How does the quote by Tea Cake in Chapter 11, "You got de keys to do kingdom," create an allusion to another kingdom?

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mwestwood eNotes educator| Certified Educator

In the final line of Chapter 11, Tea Cake tells Janie how much he wants to be with her and expresses his depth of emotion with the words, "You got de keys to de kingdom." This last sentence is a Biblical allusion.

As stated in a previous post, this phrase is used in the Book of Matthew in the New Testament of the Bible. There Christ tells Peter he will give the apostle the keys to the reign of heaven. So for Tea Cake, Janie is all that he could ever desire; she is the ultimate goal of his life. With her love his life will be fulfilled because he will feel as though he is in heaven.

With these words of deep spiritual meaning, Tea Cake engages both Janie's heart and her spirit in equal measure. Janie finds in this man what she has long sought, as he has in her--the opportunity to truly love someone as an equal, and the chance to enjoy life without being a man's mule as with Logan or his simple adornment as with Joe. Together Tea Cake and Janie find happiness, fulfillment as individuals, and the true meaning of what it is like to coexist in love.

James Kelley eNotes educator| Certified Educator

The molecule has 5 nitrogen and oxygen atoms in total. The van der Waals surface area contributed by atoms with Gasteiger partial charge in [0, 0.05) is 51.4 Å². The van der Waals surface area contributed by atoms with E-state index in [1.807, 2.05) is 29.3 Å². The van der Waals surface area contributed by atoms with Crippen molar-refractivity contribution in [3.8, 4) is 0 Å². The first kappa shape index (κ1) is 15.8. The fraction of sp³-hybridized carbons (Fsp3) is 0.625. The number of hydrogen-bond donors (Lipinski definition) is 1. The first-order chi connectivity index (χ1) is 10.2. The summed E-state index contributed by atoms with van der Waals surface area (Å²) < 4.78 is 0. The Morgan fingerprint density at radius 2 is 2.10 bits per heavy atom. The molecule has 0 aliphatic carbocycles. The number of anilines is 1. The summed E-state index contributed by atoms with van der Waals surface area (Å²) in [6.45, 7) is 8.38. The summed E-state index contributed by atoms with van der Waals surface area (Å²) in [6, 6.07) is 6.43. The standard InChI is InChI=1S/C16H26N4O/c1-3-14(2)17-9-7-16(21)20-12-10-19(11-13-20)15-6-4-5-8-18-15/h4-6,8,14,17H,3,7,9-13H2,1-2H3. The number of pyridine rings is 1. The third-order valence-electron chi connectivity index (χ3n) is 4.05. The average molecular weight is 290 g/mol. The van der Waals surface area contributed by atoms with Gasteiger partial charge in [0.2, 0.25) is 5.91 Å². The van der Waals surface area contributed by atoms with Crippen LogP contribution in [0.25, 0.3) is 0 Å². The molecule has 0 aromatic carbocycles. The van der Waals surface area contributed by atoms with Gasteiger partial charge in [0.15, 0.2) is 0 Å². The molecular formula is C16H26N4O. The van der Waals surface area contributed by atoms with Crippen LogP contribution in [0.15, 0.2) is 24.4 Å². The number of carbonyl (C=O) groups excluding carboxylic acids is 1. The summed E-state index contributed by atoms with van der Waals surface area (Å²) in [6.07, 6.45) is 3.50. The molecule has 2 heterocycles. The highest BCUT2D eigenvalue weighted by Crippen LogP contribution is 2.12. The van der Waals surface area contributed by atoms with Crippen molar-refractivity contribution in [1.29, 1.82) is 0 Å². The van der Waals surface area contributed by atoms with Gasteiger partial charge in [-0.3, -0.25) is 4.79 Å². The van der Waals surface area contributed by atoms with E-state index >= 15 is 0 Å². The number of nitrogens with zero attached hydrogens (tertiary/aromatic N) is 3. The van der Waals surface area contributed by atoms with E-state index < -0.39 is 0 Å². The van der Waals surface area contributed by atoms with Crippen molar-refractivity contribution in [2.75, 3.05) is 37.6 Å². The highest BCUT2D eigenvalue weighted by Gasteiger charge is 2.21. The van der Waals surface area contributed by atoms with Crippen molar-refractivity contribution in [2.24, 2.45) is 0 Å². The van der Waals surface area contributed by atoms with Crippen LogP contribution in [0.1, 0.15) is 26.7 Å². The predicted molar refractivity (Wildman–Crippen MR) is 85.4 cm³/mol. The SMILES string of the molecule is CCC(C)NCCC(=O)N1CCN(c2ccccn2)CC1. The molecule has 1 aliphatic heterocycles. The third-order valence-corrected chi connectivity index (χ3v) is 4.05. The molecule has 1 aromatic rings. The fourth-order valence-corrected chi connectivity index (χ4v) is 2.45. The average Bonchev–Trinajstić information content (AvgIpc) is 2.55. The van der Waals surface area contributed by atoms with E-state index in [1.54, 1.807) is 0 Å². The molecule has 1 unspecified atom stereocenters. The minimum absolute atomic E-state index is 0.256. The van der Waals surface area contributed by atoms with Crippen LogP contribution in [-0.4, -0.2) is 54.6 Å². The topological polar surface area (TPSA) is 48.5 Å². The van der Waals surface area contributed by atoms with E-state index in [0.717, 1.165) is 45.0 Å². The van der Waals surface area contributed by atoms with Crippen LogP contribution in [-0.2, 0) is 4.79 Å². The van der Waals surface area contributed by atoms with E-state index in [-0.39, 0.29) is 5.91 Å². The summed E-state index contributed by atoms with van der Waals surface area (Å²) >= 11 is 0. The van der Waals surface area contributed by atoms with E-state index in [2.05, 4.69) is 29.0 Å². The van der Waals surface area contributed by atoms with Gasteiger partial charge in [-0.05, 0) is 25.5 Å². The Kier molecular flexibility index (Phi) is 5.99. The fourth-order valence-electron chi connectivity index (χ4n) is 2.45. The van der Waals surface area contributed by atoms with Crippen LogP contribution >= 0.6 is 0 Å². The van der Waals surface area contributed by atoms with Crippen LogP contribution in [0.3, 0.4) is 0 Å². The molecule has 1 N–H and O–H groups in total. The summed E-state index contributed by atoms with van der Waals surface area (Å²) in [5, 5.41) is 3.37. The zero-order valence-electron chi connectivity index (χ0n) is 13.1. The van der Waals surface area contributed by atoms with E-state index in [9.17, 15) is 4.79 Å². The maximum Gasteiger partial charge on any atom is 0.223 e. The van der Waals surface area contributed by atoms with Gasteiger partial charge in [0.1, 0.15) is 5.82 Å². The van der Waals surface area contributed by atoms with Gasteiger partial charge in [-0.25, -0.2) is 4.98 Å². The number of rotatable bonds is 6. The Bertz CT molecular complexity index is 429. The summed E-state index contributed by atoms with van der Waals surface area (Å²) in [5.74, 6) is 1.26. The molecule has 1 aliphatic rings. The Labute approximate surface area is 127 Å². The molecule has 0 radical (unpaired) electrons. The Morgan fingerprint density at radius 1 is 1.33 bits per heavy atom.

You clearly meant "allusion," so I've made that change in your question.

The first possibility that comes to mind is an allusion to the heavenly kingdom. "The keys to the kingdom" is part of a bible verse; Jesus says that he will give these to Peter (Matthew 16:17-20). This bible passage is common in African American folklore, such as the tale of the "flyin' fool" in The Norton Anthology of African American Literature. It seems to me very likely that Hurston is recording a phrase that she's heard other black people use.

Another possibility, of course, is a reference to Tea Cake's heart. That's not so much an allusion as a metaphor, though. An allusion is a clear reference to something, such a work of literature (the bible counts, of course, as a work of literature). A metaphor is less specific in what it refers to.

howesk eNotes educator| Certified Educator

Generally "kingdom" can refer to both earthly kingdoms and the kingdom of heaven/God. I think this is the case in Their Eyes Were Watching God as well, and Tea Cake is telling Janie that she is a good person. Also, an illusion is a magic trick. An allusion is when there is a reference to history or culture within a work of literature.

 

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Their Eyes Were Watching God

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